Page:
In a paper recently published in Trends in Biotechnology, researchers from Wageningen University in The Netherlands describe a potential process for manufacturing meat products that starts with animal stem cells. The paper aims to contribute to the current discussion surrounding meat sustainability and alternative protein sources by detailing the possibilities of cultured meat, the great positive of which is the beneficial effect on the environment. If cultured meat were commonplace, then the greenhouse gas emissions from livestock could be reduced, and land freed up for other uses.
It has already been demonstrated that the capability for producing meat in this fashion exists, for example by Dr Mark Post of Maastrict University, who last year created a hamburger starting from cow's muscle stem cells. This and other attempts have all used small-scale laboratory processes, however. The questions now surrounding cultured meat are whether it would gain consumer acceptance and regulatory backing, and whether processes for its creation could scale up efficiently and cost-effectively.
Authors of the recent paper Cor van der Weele and Johannes Tramper contend that scaling up production is certainly possible; the method they outline would involve taking a small number of stem cells, growing cells to the desired cell density in a bioreactor, and binding them with the protein-crosslinking enzyme transglutaminase and binding protein before pressing the results into a "cake". The authors suggest that the process would work well at a local level, with perhaps each town having its own cultured meat factory. Despite this optimism, however, the authors note that there would be economic difficulties. The process is not cheap, and products would be expensive in comparison to traditional meat. They suggest that future increases in meat prices might lead to cultured meat being a more economically viable alternative.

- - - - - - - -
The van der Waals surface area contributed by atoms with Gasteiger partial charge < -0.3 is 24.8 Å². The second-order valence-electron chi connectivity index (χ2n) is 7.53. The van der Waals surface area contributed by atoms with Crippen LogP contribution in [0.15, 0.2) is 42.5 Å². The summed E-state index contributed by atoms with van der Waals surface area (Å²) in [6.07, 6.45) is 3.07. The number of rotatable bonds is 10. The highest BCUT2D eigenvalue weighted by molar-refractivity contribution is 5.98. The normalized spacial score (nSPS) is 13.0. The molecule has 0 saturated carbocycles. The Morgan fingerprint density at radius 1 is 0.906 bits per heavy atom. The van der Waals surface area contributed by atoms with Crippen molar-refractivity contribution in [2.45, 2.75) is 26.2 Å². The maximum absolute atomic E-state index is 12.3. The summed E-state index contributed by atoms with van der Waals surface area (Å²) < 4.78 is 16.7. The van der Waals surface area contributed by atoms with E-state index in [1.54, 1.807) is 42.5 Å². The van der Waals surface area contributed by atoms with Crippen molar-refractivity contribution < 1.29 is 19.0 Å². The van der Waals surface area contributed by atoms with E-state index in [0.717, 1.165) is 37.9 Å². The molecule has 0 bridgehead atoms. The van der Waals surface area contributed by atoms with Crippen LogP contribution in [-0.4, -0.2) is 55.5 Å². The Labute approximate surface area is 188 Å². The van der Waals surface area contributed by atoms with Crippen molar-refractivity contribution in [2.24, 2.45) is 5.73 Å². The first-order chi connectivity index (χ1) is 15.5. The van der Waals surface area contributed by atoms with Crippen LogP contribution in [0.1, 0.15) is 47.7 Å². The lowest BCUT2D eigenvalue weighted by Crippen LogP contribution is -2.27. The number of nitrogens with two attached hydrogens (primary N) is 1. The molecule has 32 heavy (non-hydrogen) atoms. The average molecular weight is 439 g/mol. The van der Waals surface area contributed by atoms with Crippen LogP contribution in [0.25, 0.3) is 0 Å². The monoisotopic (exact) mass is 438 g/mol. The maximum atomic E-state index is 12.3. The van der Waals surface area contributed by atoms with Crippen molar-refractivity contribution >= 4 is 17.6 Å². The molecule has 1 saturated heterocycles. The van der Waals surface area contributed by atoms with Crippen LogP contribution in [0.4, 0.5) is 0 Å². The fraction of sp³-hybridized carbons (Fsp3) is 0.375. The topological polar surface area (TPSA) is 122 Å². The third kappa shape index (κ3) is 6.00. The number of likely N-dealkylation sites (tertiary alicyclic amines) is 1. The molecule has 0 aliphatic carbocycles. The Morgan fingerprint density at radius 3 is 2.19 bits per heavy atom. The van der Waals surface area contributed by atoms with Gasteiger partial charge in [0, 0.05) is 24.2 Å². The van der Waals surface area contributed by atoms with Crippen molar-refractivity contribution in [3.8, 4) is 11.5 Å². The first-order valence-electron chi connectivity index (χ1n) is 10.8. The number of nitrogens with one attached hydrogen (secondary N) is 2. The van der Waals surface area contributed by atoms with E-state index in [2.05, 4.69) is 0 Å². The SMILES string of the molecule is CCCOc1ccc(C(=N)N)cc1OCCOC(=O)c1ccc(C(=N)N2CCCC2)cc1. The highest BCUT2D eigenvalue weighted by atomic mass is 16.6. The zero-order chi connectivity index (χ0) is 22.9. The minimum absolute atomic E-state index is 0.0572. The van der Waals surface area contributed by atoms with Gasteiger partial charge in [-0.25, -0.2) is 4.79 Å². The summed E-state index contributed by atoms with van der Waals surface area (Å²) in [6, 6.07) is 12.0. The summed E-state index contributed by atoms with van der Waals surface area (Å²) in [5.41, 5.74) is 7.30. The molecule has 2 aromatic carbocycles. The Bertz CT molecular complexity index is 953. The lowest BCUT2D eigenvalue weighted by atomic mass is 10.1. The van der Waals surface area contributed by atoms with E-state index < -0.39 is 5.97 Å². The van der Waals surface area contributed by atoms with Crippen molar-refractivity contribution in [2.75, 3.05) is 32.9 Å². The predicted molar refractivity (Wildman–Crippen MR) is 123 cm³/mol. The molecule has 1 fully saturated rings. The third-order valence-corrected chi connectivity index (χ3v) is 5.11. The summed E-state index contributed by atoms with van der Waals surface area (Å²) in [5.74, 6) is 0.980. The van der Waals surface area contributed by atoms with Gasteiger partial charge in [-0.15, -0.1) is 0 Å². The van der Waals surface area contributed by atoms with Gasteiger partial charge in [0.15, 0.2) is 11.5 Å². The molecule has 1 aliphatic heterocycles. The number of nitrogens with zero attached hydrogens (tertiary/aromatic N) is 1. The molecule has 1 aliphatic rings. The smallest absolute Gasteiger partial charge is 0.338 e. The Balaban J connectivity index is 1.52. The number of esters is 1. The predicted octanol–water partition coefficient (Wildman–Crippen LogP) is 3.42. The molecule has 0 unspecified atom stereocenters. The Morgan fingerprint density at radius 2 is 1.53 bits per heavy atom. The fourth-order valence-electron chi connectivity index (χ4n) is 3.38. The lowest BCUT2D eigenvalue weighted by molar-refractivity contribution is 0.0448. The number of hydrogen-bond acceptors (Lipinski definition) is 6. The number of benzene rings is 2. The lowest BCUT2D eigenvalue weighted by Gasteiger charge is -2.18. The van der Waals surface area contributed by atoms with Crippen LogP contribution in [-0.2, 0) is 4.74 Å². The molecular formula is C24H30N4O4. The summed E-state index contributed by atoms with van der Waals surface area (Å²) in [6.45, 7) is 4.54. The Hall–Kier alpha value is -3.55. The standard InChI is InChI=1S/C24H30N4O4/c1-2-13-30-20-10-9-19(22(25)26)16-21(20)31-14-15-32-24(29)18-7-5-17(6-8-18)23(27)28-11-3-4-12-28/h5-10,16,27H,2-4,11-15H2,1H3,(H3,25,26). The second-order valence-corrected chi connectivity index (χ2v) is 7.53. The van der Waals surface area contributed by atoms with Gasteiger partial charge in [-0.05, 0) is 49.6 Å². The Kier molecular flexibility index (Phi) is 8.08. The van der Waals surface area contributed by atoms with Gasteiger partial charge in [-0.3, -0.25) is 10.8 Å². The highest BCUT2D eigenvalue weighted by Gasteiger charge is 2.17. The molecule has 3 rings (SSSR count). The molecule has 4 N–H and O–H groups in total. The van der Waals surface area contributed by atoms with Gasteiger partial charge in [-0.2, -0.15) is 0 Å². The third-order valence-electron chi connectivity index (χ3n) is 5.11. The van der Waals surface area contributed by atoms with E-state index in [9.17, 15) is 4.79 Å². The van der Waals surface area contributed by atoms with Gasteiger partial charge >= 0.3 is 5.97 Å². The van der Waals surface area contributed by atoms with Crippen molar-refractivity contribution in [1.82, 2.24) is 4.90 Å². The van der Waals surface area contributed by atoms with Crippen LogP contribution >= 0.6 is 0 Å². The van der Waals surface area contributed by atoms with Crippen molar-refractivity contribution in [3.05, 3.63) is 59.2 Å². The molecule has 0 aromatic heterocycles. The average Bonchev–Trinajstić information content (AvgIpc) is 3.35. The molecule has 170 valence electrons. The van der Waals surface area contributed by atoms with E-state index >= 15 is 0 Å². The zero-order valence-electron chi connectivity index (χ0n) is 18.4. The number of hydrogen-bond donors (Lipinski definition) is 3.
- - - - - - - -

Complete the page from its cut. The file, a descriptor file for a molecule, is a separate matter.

The Fine Seafood Company has recalled its 'Whiskey Cured and Oak Smoked' Smoked Salmon (70g, grey packs only) because of high levels of Listeria monocytogenes. (FSA)
Milk protein was detected in O Conaill Irish Handmade Dark Couverture Chocolate Bar (70% cocoa content), with best before date of 31 December 2014 and pack size 250g. This was labelled as dairy free; however, the dairy free status cannot be assured in any of the batches and the dairy free claim is to be removed.
Australia and New Zealand Recalls
- Jonny's Popcorn has recalled Jonny's Popcorn Delights Choc Chip from corner stores, independent supermarkets, fruit and vegetables shops and some vending machines in NSW, QLD, SA, VIC and WA. The recall is due to the possible presence of undeclared allergens (peanuts and tree nuts).